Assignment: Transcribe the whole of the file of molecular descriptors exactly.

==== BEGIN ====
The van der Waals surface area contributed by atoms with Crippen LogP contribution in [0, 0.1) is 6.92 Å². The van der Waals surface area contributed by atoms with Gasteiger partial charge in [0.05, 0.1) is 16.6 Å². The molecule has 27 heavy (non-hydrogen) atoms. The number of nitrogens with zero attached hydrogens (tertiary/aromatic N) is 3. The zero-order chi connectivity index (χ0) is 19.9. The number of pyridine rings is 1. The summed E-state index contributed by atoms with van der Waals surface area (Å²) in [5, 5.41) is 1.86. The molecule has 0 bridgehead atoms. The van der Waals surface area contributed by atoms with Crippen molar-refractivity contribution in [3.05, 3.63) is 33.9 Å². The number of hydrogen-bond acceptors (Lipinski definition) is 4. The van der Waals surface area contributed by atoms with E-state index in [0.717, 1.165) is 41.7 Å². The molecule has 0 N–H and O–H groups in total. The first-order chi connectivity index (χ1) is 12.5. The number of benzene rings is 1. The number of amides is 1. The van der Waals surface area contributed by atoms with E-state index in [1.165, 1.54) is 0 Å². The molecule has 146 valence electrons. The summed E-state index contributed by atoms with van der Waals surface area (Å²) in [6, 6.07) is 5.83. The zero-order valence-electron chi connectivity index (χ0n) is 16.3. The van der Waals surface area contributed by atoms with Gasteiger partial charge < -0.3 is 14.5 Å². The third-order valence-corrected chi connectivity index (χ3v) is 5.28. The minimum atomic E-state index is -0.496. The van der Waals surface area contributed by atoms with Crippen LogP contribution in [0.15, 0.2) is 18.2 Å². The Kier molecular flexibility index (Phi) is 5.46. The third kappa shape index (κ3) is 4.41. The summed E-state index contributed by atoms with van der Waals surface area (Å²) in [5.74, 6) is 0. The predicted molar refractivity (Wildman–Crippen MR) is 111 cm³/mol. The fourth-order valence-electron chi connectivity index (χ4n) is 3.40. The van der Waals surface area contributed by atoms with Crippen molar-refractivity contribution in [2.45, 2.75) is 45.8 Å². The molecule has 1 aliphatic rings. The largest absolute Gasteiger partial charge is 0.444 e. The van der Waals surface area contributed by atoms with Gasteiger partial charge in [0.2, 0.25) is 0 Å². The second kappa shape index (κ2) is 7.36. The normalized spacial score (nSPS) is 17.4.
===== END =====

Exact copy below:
The van der Waals surface area contributed by atoms with Crippen LogP contribution in [0, 0.1) is 6.92 Å². The van der Waals surface area contributed by atoms with Gasteiger partial charge in [0.05, 0.1) is 16.6 Å². The molecule has 27 heavy (non-hydrogen) atoms. The number of nitrogens with zero attached hydrogens (tertiary/aromatic N) is 3. The zero-order chi connectivity index (χ0) is 19.9. The number of pyridine rings is 1. The summed E-state index contributed by atoms with van der Waals surface area (Å²) in [5, 5.41) is 1.86. The molecule has 0 bridgehead atoms. The van der Waals surface area contributed by atoms with Crippen molar-refractivity contribution in [3.05, 3.63) is 33.9 Å². The number of hydrogen-bond acceptors (Lipinski definition) is 4. The van der Waals surface area contributed by atoms with E-state index in [0.717, 1.165) is 41.7 Å². The molecule has 0 N–H and O–H groups in total. The first-order chi connectivity index (χ1) is 12.5. The number of benzene rings is 1. The number of amides is 1. The van der Waals surface area contributed by atoms with E-state index in [1.165, 1.54) is 0 Å². The molecule has 146 valence electrons. The summed E-state index contributed by atoms with van der Waals surface area (Å²) in [6, 6.07) is 5.83. The zero-order valence-electron chi connectivity index (χ0n) is 16.3. The van der Waals surface area contributed by atoms with Gasteiger partial charge < -0.3 is 14.5 Å². The third-order valence-corrected chi connectivity index (χ3v) is 5.28. The minimum atomic E-state index is -0.496. The van der Waals surface area contributed by atoms with Crippen LogP contribution in [0.15, 0.2) is 18.2 Å². The Kier molecular flexibility index (Phi) is 5.46. The third kappa shape index (κ3) is 4.41. The summed E-state index contributed by atoms with van der Waals surface area (Å²) in [5.74, 6) is 0. The predicted molar refractivity (Wildman–Crippen MR) is 111 cm³/mol. The fourth-order valence-electron chi connectivity index (χ4n) is 3.40. The van der Waals surface area contributed by atoms with Crippen molar-refractivity contribution in [2.45, 2.75) is 45.8 Å². The molecule has 1 aliphatic rings. The largest absolute Gasteiger partial charge is 0.444 e. The van der Waals surface area contributed by atoms with Gasteiger partial charge in [0.2, 0.25) is 0 Å². The second kappa shape index (κ2) is 7.36. The normalized spacial score (nSPS) is 17.4.